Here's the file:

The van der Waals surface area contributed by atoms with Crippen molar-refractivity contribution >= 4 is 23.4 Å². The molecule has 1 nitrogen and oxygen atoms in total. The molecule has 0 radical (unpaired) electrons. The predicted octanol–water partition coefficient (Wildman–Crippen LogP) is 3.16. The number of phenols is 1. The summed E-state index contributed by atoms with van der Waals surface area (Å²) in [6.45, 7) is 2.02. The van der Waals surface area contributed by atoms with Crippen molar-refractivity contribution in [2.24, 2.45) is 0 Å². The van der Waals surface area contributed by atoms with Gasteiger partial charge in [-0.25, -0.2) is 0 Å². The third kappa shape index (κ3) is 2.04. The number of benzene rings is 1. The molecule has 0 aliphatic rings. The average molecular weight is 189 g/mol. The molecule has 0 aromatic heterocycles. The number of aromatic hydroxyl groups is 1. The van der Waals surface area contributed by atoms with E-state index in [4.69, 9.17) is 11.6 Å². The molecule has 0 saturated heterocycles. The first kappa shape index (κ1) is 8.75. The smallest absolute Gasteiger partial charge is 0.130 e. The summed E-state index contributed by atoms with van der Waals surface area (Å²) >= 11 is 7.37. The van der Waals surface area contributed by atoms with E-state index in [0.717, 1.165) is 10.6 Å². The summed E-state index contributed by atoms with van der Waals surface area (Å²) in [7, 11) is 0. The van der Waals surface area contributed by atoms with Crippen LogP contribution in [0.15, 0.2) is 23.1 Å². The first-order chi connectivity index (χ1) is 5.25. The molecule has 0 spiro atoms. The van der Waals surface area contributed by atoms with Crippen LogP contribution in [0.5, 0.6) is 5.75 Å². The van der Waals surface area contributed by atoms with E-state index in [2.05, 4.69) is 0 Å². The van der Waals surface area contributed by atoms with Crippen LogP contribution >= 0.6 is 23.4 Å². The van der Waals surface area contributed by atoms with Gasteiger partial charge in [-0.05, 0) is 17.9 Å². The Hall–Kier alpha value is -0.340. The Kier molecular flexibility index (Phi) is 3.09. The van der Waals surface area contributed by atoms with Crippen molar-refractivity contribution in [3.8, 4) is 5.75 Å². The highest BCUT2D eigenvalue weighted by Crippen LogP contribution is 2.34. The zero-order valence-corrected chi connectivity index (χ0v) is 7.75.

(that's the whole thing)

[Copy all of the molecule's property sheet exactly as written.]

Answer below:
The van der Waals surface area contributed by atoms with Crippen molar-refractivity contribution >= 4 is 23.4 Å². The molecule has 1 nitrogen and oxygen atoms in total. The molecule has 0 radical (unpaired) electrons. The predicted octanol–water partition coefficient (Wildman–Crippen LogP) is 3.16. The number of phenols is 1. The summed E-state index contributed by atoms with van der Waals surface area (Å²) in [6.45, 7) is 2.02. The van der Waals surface area contributed by atoms with Crippen molar-refractivity contribution in [2.24, 2.45) is 0 Å². The van der Waals surface area contributed by atoms with Gasteiger partial charge in [-0.25, -0.2) is 0 Å². The third kappa shape index (κ3) is 2.04. The number of benzene rings is 1. The molecule has 0 aliphatic rings. The average molecular weight is 189 g/mol. The molecule has 0 aromatic heterocycles. The number of aromatic hydroxyl groups is 1. The van der Waals surface area contributed by atoms with E-state index in [4.69, 9.17) is 11.6 Å². The molecule has 0 saturated heterocycles. The first kappa shape index (κ1) is 8.75. The smallest absolute Gasteiger partial charge is 0.130 e. The summed E-state index contributed by atoms with van der Waals surface area (Å²) >= 11 is 7.37. The van der Waals surface area contributed by atoms with E-state index in [0.717, 1.165) is 10.6 Å². The summed E-state index contributed by atoms with van der Waals surface area (Å²) in [7, 11) is 0. The van der Waals surface area contributed by atoms with Crippen LogP contribution in [0.15, 0.2) is 23.1 Å². The first-order chi connectivity index (χ1) is 5.25. The molecule has 0 spiro atoms. The van der Waals surface area contributed by atoms with Crippen LogP contribution in [0.5, 0.6) is 5.75 Å². The van der Waals surface area contributed by atoms with E-state index in [2.05, 4.69) is 0 Å². The van der Waals surface area contributed by atoms with Crippen LogP contribution >= 0.6 is 23.4 Å². The van der Waals surface area contributed by atoms with Gasteiger partial charge in [-0.05, 0) is 17.9 Å². The Hall–Kier alpha value is -0.340. The Kier molecular flexibility index (Phi) is 3.09. The van der Waals surface area contributed by atoms with Crippen molar-refractivity contribution in [3.8, 4) is 5.75 Å². The highest BCUT2D eigenvalue weighted by Crippen LogP contribution is 2.34. The zero-order valence-corrected chi connectivity index (χ0v) is 7.75.